Wednesday, December 8, 2010

Ideomancer, Vol. 9, Issue 4

Per publisher Leah Bobet’s editorial note, the December 2010 issue of Ideomancer is a celebration of the solstice. As she explains, this issue contains “stories about, and for, the end of the year, and the end – and beginning – of the world.” Good stuff.


“When the Light Left” by Becca de la Rosa – At one point the narration states: “All this dark would confuse anyone.” And this is truth. Very little light is shed onto the reality of this story. It is a jumble of well-written images and scenes hinting at a larger story. Mythic references add universal themes and work as understated signposts to point the way towards meaning. And there is a story here – I read it as a sad and universal story – but it is almost too obscure to feel.

“Lucky You” by Nadia Bulkin – An imaginative and poetic vision of a slow apocalypse. Or maybe it’s just a gradual evolution? Immortality becomes a curse once your world and your time no longer exist. My favorite story of this issue.

“What I Wrote for Andronicus” by Stephen Case – A nice story concerning death and rebirth in the afterlife. A significant tree ((Yggdrasil?) dies in a world populated by the gods and the dead. A scientific mind writes out the story of the tree as he knew it, relates the extinction of this tree to the extinction of various cottonwood species in the world of the living, and expresses how little he understands about this strange afterlife. The narrator – whose job it is to write out the story of the tree and serves as an unreliable narrator in that he only writes what he understands which leaves lots of room open for interpretation – explains how the tree died, but does he fully understand why? Author Stephen Case has this to say about his story: “Trees have for me a significance I’ve never quite been able to put my finger on. They know something we don’t.” I wonder how a tree might interpret this story? There’s a nice subtle revelation at the end that ties all the threads together and hammers home the meaning.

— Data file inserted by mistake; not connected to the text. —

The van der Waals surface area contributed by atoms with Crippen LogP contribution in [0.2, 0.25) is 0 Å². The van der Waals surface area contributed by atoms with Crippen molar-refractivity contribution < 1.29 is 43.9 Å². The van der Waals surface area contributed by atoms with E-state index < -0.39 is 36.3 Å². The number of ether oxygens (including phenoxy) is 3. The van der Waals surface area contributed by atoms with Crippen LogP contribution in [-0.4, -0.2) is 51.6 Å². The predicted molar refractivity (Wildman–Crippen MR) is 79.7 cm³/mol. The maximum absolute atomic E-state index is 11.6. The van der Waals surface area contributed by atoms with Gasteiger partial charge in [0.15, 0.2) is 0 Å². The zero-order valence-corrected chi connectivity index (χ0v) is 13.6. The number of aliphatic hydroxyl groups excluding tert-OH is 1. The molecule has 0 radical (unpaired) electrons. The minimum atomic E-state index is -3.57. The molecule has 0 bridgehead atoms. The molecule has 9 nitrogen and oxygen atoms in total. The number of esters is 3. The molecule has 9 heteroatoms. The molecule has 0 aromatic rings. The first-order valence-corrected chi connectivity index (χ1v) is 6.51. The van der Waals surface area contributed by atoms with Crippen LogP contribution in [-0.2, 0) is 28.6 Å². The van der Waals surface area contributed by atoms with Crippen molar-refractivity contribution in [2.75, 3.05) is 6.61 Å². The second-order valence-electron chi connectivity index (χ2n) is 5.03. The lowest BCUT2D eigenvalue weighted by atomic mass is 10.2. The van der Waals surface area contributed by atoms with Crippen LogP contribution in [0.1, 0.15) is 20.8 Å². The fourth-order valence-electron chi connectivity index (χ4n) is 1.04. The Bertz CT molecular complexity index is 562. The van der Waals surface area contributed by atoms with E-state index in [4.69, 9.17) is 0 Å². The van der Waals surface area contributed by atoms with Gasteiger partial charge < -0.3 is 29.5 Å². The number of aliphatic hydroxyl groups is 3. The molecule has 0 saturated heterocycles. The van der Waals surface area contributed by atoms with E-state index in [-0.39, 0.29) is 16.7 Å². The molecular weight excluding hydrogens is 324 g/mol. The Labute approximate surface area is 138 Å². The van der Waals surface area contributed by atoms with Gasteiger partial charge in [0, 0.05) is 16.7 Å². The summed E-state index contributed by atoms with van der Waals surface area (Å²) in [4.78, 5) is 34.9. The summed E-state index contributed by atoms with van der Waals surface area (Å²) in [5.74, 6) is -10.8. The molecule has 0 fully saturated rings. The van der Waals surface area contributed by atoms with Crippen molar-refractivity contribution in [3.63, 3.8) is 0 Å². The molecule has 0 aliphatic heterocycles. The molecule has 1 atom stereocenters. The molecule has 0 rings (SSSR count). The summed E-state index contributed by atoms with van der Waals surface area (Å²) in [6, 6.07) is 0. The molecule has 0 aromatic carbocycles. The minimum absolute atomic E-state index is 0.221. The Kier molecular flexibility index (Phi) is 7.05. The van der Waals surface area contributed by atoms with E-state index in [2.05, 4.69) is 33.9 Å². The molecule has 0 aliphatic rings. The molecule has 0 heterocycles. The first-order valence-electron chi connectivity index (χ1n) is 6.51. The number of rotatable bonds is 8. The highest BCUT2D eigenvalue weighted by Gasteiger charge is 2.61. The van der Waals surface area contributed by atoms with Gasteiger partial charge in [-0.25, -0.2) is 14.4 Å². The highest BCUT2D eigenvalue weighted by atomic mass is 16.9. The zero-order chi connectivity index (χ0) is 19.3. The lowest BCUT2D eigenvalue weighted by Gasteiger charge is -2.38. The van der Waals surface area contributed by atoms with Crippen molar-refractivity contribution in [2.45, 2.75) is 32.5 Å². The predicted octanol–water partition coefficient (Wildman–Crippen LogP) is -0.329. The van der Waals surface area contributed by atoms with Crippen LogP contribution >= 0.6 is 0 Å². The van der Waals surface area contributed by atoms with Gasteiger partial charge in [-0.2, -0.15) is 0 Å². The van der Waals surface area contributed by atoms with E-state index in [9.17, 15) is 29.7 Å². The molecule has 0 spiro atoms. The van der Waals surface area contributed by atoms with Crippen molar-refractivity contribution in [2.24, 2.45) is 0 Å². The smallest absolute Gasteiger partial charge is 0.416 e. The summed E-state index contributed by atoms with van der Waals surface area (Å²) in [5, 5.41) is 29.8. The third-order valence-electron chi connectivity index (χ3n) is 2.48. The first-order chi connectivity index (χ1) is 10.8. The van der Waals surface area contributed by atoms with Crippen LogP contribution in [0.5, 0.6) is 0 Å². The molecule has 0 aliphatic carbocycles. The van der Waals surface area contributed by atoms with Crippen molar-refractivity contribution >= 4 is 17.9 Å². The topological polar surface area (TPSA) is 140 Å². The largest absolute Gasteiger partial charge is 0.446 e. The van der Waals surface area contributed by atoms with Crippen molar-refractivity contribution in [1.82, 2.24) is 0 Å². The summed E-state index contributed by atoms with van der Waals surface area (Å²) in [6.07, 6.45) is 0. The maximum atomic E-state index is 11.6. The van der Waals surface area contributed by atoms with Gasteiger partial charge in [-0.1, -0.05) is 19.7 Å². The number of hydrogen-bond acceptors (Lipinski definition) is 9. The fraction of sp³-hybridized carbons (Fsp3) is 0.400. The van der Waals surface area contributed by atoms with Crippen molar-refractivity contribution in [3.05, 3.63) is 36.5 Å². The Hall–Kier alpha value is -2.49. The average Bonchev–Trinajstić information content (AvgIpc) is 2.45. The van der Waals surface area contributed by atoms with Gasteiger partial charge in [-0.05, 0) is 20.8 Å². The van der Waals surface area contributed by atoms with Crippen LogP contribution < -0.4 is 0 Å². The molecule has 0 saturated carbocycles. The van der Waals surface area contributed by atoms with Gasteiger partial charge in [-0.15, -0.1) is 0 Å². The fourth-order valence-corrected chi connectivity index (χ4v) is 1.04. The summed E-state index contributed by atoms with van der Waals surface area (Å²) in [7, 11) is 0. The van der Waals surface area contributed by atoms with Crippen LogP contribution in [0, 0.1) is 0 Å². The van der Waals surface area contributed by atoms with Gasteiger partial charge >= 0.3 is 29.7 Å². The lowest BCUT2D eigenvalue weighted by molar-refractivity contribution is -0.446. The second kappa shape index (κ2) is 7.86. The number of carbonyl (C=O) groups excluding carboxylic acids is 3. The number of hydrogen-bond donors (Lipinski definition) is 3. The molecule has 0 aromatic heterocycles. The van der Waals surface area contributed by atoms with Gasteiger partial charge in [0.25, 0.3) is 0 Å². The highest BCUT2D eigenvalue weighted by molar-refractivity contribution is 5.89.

Poetry – The poetry selection this month is absolutely amazing. Poetry editor Jaime Lee Moyer deserves recognition for having a great eye and a great ear.

“My Bones’ Cracked Abacus” by Kelly Rose Pflug-Back – I really enjoy the format and language of this mysterious piece. An absolutely beautiful representation of how powerful speculative poetry can be when done right. My favorite poem of this issue, but only by a hair. An excerpt: "this is where they cut me, i told you./ this is where the flesh-tone doll’s parts were grafted;/ blank ugly sutures, a torturer’s braille./ this is the cartography of the blind."

“No Child of Daedalus” by W.C. Roberts – Contrasts the myths surrounding the ancient Greek artisan of the title and his son Icarus with the reality of Leonardo Da Vinci. A celebration of inspiration and engineering.

“Pinion” by Liz Bourke – In keeping with the theme of this issue, this is a poem about the end of the world. At least, it is a reflection on how the world ends for all of us. A poetic examination of the endless “dust to dust” cycle we all must endure.

No comments:

Post a Comment